Problems with compilation/linking

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Hi Freaks!

I've decided I've got better to do than play with
AVR peripheral registers directly, so I just downloaded a copy of AVRLIB so that I can use the peripheral handling functions.

I installed AVRLIB into this directory tree:

--AVRLIB
|
Atmel----WinAVR
|
--KamAVR
|
--Projects----MyProject

I have tried to start with the I2C libraries. I copied global.h and i2cconf.h to the MyProject directory where I have my C source code.

If I try to compile with the following includes

//LIBC stuff
#include 
#include 
#include 
#include 
//AVRLIB stuff [Project Specific stuff]
#include "global.h"
#include "i2cconf.h"
#include "../../AVRlib/i2c.h"

I get the messages "global.h: no such file or directory" and "i2cconf.h: no such file or directory" as errors occurring in i2c.h.

On the other hand, if I copy i2c.h into my project directory and change to includes to

//LIBC stuff
#include 
#include 
#include 
#include 
//AVRLIB stuff [Project Specific stuff]
#include "global.h"
#include "i2cconf.h"
#include "i2c.h"

I get the messages "undefined reference to XXXX" where XXXX is the name of any library function I use in my code.

How can I solve this? Did I do womething wrong while installing AVRLIB? Am I doing the includes in the wrong way?

Thanks for any help!

nxp

[suffering from includophobia]

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Maybe consider using -I on the CFLAGS to instruct the compiler to look in other directories for the .h files?

Cliff

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nxp wrote:
I've decided I've got better to do than play with AVR peripheral registers directly,

So, instead, you're playing around to get this Library working!

Perhaps the registers weren't so bad, after all... :wink:

Quote:
I get the messages "undefined reference to XXXX" where XXXX is the name of any library function I use in my code.

Sounds like you have included just the haeder files, but not linked the actual Libraries themselves?

Remember, a header file contains no code - it just contains promises to the compiler that certain functions will be provided "elsewhere".
The compiler takes your word for this, and generates code that needs these functions to be provided.

You fulfil the promises by providing both the compiler output and the Library files to the Linker.

If the Library files are missing, the Linker will complain saying, "undefined reference to XXXX"

In other words, it is saying, "You've used XXXX - you said you'd provide a definition for it, but you haven't!"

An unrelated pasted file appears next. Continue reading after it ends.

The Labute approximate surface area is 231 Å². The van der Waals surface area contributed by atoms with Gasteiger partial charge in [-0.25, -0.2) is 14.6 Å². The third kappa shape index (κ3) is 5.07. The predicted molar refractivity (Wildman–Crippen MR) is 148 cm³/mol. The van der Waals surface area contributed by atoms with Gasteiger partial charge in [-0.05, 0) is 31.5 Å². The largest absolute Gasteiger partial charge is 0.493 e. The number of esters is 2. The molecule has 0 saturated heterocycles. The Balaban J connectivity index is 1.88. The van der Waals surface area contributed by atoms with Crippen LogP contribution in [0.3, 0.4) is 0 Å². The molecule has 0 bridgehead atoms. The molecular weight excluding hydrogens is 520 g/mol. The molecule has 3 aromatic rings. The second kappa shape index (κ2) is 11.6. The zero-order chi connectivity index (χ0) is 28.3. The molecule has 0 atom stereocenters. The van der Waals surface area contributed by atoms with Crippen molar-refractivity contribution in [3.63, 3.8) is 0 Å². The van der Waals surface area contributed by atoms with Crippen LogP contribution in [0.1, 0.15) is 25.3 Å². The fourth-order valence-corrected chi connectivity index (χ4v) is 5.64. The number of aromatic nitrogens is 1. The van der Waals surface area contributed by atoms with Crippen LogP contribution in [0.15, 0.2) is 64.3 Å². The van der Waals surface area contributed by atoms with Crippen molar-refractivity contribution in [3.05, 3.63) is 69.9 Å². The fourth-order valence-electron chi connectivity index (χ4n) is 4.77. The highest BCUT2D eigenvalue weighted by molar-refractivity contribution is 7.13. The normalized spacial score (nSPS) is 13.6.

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Ok, it seems I was doing a newbie's mistake. I had been under the impression that including the h-file was enough to tell the compiler which functions I needed to use. I beleived that the installation for AVRLIB would have provided some form of library table to GCC and then the header just tell it which files to choose. Seems I was wrong.

Does such a system like the one I assumed exist anywhere? Does GCC provide any way to code something like that?

Including both the .h and the .c files in my project allows it to compile.

Just one last thing - I2C.c needs the rprintf functions, and as far as I can see they are only message and error outputs describing what's going on at a low level. If I dont think I need them, can I comment them out and not include the printf and uart functions?

nxp
[to include or not to include?]

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nxp wrote:
I had been under the impression that including the h-file was enough to tell the compiler which functions I needed to use.

Yes, including the h files does tell the compiler - but that's all it does. There also needs to be something that actually provides the "bodies" of those functions.
See previous reply.

Quote:
I beleived that the installation for AVRLIB would have provided some form of library table to GCC and then the header just tell it which files to choose.

Usually a "Library" does mean a compiled binary object that you just have to link to your project.

However, it seems that this particular library is a source library - ie, just a collection of source files that you have to compile for yourself.

Top Tips:

  1. How to properly post source code - see: https://www.avrfreaks.net/comment... - also how to properly include images/pictures
  2. "Garbage" characters on a serial terminal are (almost?) invariably due to wrong baud rate - see: https://learn.sparkfun.com/tutorials/serial-communication
  3. Wrong baud rate is usually due to not running at the speed you thought; check by blinking a LED to see if you get the speed you expected
  4. Difference between a crystal, and a crystal oscillatorhttps://www.avrfreaks.net/comment...
  5. When your question is resolved, mark the solution: https://www.avrfreaks.net/comment...
  6. Beginner's "Getting Started" tips: https://www.avrfreaks.net/comment...